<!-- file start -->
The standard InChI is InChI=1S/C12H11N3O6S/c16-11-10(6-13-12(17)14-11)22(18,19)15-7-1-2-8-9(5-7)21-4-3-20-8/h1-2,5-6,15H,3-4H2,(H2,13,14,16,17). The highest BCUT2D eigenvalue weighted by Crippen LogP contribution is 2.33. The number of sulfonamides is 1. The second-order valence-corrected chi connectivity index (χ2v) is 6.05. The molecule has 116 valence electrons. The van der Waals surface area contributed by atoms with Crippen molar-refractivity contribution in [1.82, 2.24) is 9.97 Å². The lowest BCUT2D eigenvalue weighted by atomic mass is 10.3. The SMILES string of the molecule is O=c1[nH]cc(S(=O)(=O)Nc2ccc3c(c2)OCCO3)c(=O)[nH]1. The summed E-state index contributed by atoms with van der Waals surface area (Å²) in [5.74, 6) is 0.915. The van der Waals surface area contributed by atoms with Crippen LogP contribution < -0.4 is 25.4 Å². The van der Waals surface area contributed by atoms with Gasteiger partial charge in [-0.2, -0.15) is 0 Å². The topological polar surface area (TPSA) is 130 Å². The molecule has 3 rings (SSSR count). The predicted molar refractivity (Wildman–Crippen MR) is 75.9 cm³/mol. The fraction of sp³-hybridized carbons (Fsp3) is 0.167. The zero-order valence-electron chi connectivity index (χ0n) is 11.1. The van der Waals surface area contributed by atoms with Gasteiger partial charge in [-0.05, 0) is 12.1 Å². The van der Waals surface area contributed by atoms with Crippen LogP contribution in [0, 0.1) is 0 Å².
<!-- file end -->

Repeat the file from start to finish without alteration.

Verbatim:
The standard InChI is InChI=1S/C12H11N3O6S/c16-11-10(6-13-12(17)14-11)22(18,19)15-7-1-2-8-9(5-7)21-4-3-20-8/h1-2,5-6,15H,3-4H2,(H2,13,14,16,17). The highest BCUT2D eigenvalue weighted by Crippen LogP contribution is 2.33. The number of sulfonamides is 1. The second-order valence-corrected chi connectivity index (χ2v) is 6.05. The molecule has 116 valence electrons. The van der Waals surface area contributed by atoms with Crippen molar-refractivity contribution in [1.82, 2.24) is 9.97 Å². The lowest BCUT2D eigenvalue weighted by atomic mass is 10.3. The SMILES string of the molecule is O=c1[nH]cc(S(=O)(=O)Nc2ccc3c(c2)OCCO3)c(=O)[nH]1. The summed E-state index contributed by atoms with van der Waals surface area (Å²) in [5.74, 6) is 0.915. The van der Waals surface area contributed by atoms with Crippen LogP contribution < -0.4 is 25.4 Å². The van der Waals surface area contributed by atoms with Gasteiger partial charge in [-0.2, -0.15) is 0 Å². The topological polar surface area (TPSA) is 130 Å². The molecule has 3 rings (SSSR count). The predicted molar refractivity (Wildman–Crippen MR) is 75.9 cm³/mol. The fraction of sp³-hybridized carbons (Fsp3) is 0.167. The zero-order valence-electron chi connectivity index (χ0n) is 11.1. The van der Waals surface area contributed by atoms with Gasteiger partial charge in [-0.05, 0) is 12.1 Å². The van der Waals surface area contributed by atoms with Crippen LogP contribution in [0, 0.1) is 0 Å².